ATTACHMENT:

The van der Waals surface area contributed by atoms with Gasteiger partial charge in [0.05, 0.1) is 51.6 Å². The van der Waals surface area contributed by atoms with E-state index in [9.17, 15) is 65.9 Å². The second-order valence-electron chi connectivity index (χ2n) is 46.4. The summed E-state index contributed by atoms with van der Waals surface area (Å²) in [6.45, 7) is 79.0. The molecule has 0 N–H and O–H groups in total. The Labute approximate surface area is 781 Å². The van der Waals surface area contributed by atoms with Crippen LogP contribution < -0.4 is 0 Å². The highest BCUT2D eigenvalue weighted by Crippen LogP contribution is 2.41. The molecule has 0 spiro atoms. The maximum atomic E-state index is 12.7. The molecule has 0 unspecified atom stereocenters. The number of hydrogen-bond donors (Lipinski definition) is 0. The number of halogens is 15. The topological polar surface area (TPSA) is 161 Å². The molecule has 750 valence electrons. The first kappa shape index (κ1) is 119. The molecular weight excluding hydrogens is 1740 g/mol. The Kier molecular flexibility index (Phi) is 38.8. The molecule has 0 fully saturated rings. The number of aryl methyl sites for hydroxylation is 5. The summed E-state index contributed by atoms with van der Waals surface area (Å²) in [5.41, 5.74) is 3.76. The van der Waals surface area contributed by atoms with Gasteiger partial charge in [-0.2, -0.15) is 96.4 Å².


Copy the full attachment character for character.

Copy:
The van der Waals surface area contributed by atoms with Gasteiger partial charge in [0.05, 0.1) is 51.6 Å². The van der Waals surface area contributed by atoms with E-state index in [9.17, 15) is 65.9 Å². The second-order valence-electron chi connectivity index (χ2n) is 46.4. The summed E-state index contributed by atoms with van der Waals surface area (Å²) in [6.45, 7) is 79.0. The molecule has 0 N–H and O–H groups in total. The Labute approximate surface area is 781 Å². The van der Waals surface area contributed by atoms with Crippen LogP contribution < -0.4 is 0 Å². The highest BCUT2D eigenvalue weighted by Crippen LogP contribution is 2.41. The molecule has 0 spiro atoms. The maximum atomic E-state index is 12.7. The molecule has 0 unspecified atom stereocenters. The number of hydrogen-bond donors (Lipinski definition) is 0. The number of halogens is 15. The topological polar surface area (TPSA) is 161 Å². The molecule has 750 valence electrons. The first kappa shape index (κ1) is 119. The molecular weight excluding hydrogens is 1740 g/mol. The Kier molecular flexibility index (Phi) is 38.8. The molecule has 0 fully saturated rings. The number of aryl methyl sites for hydroxylation is 5. The summed E-state index contributed by atoms with van der Waals surface area (Å²) in [5.41, 5.74) is 3.76. The van der Waals surface area contributed by atoms with Gasteiger partial charge in [-0.2, -0.15) is 96.4 Å².